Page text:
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The War of the Rebellion: A Compilation of the Official Records of the Union and Confederate Armies

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OFFICIAL RECORDS: Series 1, vol 2, Part 1 (First Manassas Campaign)
Page 986 Chapter IX. OPERATIONS IN MD., PA., VA., AND W. VA.


HEADQUARTERS,
Richmond, Va., July 20, 1861.

Brigadier General W. W. LORING,

Provisional Army, Confederate States:

GENERAL: You are assigned to the command of the Northwestern Army, and it is important that you join it without delay. Brigadier General H. R. Jackson, now in command of the forces, was at Monterey when last heard from, and he will give you all the information relative to previous operations, the state of the troops, country, &c., You will perceive the necessity of preventing the advance of the enemy, and the importance of restraining him the other side of the Alleghany Ridge. For this purpose you will occupy such passes as in your judgment will effect the object, and your attention is particularly called to the defense of the road leading from Huttonsville (where the enemy is said to be now stationed), through Mailing's Bottom to Huntersville, and the Warm Springs to Millborough, on the Virginia Central Railroad. In addition to the force you will find at Monterey and on the march from Staunton, Brigadier-General Floyd has been directed to move with his brigade upon Covington. Brigadier-General Wise, operating in the valley of the Kanawha, has been directed to move up towards the same point, and Colonel Angus W. McDonald, on the South Branch of the Potomac, to staunton. A union of all the forces in the West can thus be effected for a decisive blow, and, when in your judgment proper, it will be made. Such supplies as you cannot procure in your vicinity will be forwarded from Staunton and this place.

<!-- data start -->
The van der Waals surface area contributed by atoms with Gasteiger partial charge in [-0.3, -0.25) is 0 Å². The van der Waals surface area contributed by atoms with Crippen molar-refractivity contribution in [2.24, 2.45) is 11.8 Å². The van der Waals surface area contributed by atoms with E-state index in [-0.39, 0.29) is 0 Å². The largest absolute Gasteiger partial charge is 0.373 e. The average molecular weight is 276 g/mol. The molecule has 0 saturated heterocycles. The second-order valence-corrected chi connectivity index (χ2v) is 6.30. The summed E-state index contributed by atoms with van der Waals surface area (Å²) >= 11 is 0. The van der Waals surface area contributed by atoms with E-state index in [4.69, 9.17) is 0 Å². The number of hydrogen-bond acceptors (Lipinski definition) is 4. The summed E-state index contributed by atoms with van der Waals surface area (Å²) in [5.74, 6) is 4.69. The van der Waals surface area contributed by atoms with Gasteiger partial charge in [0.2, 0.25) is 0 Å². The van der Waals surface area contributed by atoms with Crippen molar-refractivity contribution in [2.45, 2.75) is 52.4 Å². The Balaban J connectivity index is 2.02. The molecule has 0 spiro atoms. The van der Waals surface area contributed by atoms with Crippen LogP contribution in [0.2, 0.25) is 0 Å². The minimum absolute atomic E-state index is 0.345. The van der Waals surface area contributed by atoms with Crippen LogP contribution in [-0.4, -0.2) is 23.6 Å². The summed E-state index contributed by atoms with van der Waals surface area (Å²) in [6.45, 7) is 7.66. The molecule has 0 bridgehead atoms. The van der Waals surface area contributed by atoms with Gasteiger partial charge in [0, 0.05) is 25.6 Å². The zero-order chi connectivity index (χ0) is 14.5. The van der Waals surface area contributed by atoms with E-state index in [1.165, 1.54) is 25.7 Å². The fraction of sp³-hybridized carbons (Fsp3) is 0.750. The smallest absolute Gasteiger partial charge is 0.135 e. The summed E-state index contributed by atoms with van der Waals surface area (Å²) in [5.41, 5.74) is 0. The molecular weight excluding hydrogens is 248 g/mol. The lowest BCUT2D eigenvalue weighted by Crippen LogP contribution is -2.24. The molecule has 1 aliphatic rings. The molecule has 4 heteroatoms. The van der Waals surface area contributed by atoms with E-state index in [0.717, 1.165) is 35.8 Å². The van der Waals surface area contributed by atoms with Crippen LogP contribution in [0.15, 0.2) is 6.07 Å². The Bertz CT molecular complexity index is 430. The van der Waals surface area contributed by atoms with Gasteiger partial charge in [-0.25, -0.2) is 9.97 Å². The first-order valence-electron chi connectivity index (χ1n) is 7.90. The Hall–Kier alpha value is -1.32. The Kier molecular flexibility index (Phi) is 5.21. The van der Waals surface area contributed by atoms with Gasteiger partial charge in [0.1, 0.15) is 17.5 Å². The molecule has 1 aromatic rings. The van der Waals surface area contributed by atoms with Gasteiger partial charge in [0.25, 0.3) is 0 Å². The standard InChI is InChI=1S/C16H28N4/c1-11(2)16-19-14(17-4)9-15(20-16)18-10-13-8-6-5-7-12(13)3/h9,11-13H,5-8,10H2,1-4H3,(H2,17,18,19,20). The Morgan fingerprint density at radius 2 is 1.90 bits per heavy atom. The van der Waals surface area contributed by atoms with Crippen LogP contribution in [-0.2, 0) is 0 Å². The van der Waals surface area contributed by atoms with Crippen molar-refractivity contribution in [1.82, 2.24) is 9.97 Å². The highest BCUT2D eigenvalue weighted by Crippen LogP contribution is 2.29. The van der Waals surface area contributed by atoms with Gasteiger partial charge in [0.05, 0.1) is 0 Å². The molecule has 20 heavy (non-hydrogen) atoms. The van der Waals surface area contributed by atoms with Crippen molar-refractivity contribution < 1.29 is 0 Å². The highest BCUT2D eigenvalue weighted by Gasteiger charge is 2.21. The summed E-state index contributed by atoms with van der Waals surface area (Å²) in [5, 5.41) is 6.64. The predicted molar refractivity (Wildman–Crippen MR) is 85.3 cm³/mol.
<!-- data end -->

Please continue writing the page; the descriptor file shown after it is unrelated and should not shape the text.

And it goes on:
Very respectfully,

R. E. LEE,

General, Commanding.

MANASSAS, July 21, 1861.

General S. COOPER, Adjutant-General C. S. Army:

President Davis directs me to say send forward instantly all the troops, ammunition of all kinds, and provisions; the troops and ammunition first. A terrible battle raging. Please answer.

THOS. G. RHETT,

Adjutant-General to General Johnston.

RICHMOND, July 21, 1861.

Major THOS. G. RHETT, Manassas Junction, Va.:

Everything is being done that it is possible to do. Trains leave to-night and early to-morrow morning with troops, provisions, and all the ammunition that can be collected. Keep us advised.

S. COOPER,

Adjutant-General.

MANASSAS, July 21, 1861.

We have won a glorious though dear-bought vicinity. Night closed on the enemy in full flight and closely pursued.

JEFFERSON DAVIS.


Page 986 Chapter IX. OPERATIONS IN MD., PA., VA., AND W. VA.
OFFICIAL RECORDS: Series 1, vol 2, Part 1 (First Manassas Campaign)
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